Organizers of Sunday’s “Forward on Climate Rally” in Washington, DC, offered a preview of the event and stressed the critical importance of action by the Obama administration to block the Keystone XL pipeline, the rally’s central focus.
“This will be the largest climate rally ever in this country,” said Bill McKibben, founder of 350.org. He predicted attendance of around 20,000 people, with 150 buses from 31 states converging on DC for the event, scheduled to kick off Sunday at noon near the Washington Monument.
The four-hour event was organized by a coalition including the Sierra Club, 350.org, Hip Hop Caucus, Environment America, League of Conservation Voters, and scores of other progressive organizations, and will feature speakers — including RI Sen. Sheldon Whitehouse — and a “human pipeline” threading down 15th Street to the White House.
McKibben hoped strong turnout would prompt the administration to “do something substantive,” about the threat posed by the high-carbon oil the pipeline would bring. “We just learned this week that Arctic ice volume dropped 80% since 1980. This is no time for half measures. If we’re serious about climate change, we need to start leaving carbon in the ground.”
Using Keystone oil would be “lighting a fuse on a carbon bomb,” said Van Jones, leader of “Rebuild the Dream” and a former Obama advisor. “I know the passion this President has for this issue, and how tough the politics are,” Jones said, noting that accountability for the decision would ultimately rest with Obama.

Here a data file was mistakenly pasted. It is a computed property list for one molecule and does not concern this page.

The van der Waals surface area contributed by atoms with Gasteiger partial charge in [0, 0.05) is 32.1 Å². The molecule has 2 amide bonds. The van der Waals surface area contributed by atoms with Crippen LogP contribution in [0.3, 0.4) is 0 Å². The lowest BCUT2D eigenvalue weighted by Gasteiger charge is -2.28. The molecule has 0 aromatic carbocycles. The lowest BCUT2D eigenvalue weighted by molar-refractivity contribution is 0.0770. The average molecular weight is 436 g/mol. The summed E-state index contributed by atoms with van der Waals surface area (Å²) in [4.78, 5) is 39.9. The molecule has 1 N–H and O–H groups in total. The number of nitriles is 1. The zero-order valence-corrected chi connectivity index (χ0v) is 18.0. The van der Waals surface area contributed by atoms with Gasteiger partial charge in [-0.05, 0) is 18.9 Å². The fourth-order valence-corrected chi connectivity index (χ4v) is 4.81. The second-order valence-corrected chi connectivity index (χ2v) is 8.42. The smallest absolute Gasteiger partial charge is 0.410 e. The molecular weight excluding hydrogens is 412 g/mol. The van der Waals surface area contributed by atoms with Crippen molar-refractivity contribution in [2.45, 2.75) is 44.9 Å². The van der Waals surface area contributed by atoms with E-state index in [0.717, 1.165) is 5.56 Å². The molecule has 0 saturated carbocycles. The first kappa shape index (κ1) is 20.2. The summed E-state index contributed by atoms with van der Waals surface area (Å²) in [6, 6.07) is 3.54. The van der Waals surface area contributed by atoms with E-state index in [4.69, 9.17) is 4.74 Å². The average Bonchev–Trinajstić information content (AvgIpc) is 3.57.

“Canceling the Keystone XL pipeline would be a powerful legacy,” McKibben added.
Reporter Matt Wald of the NY Times posed a question about the effectiveness of unilateral US action. “Canada is a foreign country,” he said. “What makes you think they won’t just ship it to their west coast?”
McKibben cited developments over the last year, as Canadian activists have worked to introduce constraints that would impact financial viability. “It’s clear now that Keystone XL is the last option,” he said.
Susan Casey-Lefkowitz, of the Natural Resources Defense Council agreed, adding that this was the first major tar sands pipeline to deep water. “Developing tar sands depends on Keystone XL,” she said.